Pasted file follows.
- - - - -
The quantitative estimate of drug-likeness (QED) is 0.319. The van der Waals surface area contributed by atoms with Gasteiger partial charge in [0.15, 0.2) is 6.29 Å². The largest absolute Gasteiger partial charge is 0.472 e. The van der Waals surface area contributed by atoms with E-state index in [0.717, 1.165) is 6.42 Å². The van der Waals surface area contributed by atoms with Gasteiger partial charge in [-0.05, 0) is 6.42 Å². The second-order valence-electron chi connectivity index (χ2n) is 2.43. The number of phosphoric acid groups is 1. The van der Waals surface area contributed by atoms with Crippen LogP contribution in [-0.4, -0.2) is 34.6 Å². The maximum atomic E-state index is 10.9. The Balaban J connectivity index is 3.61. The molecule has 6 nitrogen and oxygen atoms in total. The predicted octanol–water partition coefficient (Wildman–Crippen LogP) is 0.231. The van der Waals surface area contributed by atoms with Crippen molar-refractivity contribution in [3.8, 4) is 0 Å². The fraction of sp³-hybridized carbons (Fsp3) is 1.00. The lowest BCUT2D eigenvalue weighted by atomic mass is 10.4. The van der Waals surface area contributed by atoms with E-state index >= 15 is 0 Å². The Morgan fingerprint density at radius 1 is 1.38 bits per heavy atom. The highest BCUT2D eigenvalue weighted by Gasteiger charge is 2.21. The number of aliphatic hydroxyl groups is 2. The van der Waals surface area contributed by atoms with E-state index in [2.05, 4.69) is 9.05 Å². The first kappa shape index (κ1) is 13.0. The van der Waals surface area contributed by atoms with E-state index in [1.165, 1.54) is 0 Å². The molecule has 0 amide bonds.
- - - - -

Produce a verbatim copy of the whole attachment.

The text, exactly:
The quantitative estimate of drug-likeness (QED) is 0.319. The van der Waals surface area contributed by atoms with Gasteiger partial charge in [0.15, 0.2) is 6.29 Å². The largest absolute Gasteiger partial charge is 0.472 e. The van der Waals surface area contributed by atoms with E-state index in [0.717, 1.165) is 6.42 Å². The van der Waals surface area contributed by atoms with Gasteiger partial charge in [-0.05, 0) is 6.42 Å². The second-order valence-electron chi connectivity index (χ2n) is 2.43. The number of phosphoric acid groups is 1. The van der Waals surface area contributed by atoms with Crippen LogP contribution in [-0.4, -0.2) is 34.6 Å². The maximum atomic E-state index is 10.9. The Balaban J connectivity index is 3.61. The molecule has 6 nitrogen and oxygen atoms in total. The predicted octanol–water partition coefficient (Wildman–Crippen LogP) is 0.231. The van der Waals surface area contributed by atoms with Crippen molar-refractivity contribution in [3.8, 4) is 0 Å². The fraction of sp³-hybridized carbons (Fsp3) is 1.00. The lowest BCUT2D eigenvalue weighted by atomic mass is 10.4. The van der Waals surface area contributed by atoms with E-state index >= 15 is 0 Å². The Morgan fingerprint density at radius 1 is 1.38 bits per heavy atom. The highest BCUT2D eigenvalue weighted by Gasteiger charge is 2.21. The number of aliphatic hydroxyl groups is 2. The van der Waals surface area contributed by atoms with E-state index in [2.05, 4.69) is 9.05 Å². The first kappa shape index (κ1) is 13.0. The van der Waals surface area contributed by atoms with E-state index in [1.165, 1.54) is 0 Å². The molecule has 0 amide bonds.